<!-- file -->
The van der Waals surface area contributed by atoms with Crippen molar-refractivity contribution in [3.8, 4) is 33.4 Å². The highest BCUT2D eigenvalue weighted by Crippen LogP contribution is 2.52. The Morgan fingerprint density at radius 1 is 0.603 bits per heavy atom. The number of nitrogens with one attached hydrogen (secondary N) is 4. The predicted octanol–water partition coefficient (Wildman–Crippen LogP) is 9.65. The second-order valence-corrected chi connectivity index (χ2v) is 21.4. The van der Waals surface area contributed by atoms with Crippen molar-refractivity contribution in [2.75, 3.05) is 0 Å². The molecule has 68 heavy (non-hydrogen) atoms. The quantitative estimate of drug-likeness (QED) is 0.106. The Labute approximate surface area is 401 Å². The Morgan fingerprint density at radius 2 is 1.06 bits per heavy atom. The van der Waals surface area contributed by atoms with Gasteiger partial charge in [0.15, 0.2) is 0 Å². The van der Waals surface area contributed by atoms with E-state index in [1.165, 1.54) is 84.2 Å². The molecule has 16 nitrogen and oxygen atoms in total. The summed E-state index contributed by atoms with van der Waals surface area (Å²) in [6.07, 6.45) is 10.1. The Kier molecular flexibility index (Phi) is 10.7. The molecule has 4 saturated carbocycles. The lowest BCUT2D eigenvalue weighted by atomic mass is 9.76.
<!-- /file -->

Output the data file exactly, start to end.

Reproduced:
The van der Waals surface area contributed by atoms with Crippen molar-refractivity contribution in [3.8, 4) is 33.4 Å². The highest BCUT2D eigenvalue weighted by Crippen LogP contribution is 2.52. The Morgan fingerprint density at radius 1 is 0.603 bits per heavy atom. The number of nitrogens with one attached hydrogen (secondary N) is 4. The predicted octanol–water partition coefficient (Wildman–Crippen LogP) is 9.65. The second-order valence-corrected chi connectivity index (χ2v) is 21.4. The van der Waals surface area contributed by atoms with Crippen molar-refractivity contribution in [2.75, 3.05) is 0 Å². The molecule has 68 heavy (non-hydrogen) atoms. The quantitative estimate of drug-likeness (QED) is 0.106. The Labute approximate surface area is 401 Å². The Morgan fingerprint density at radius 2 is 1.06 bits per heavy atom. The van der Waals surface area contributed by atoms with Gasteiger partial charge in [0.15, 0.2) is 0 Å². The van der Waals surface area contributed by atoms with E-state index in [1.165, 1.54) is 84.2 Å². The molecule has 16 nitrogen and oxygen atoms in total. The summed E-state index contributed by atoms with van der Waals surface area (Å²) in [6.07, 6.45) is 10.1. The Kier molecular flexibility index (Phi) is 10.7. The molecule has 4 saturated carbocycles. The lowest BCUT2D eigenvalue weighted by atomic mass is 9.76.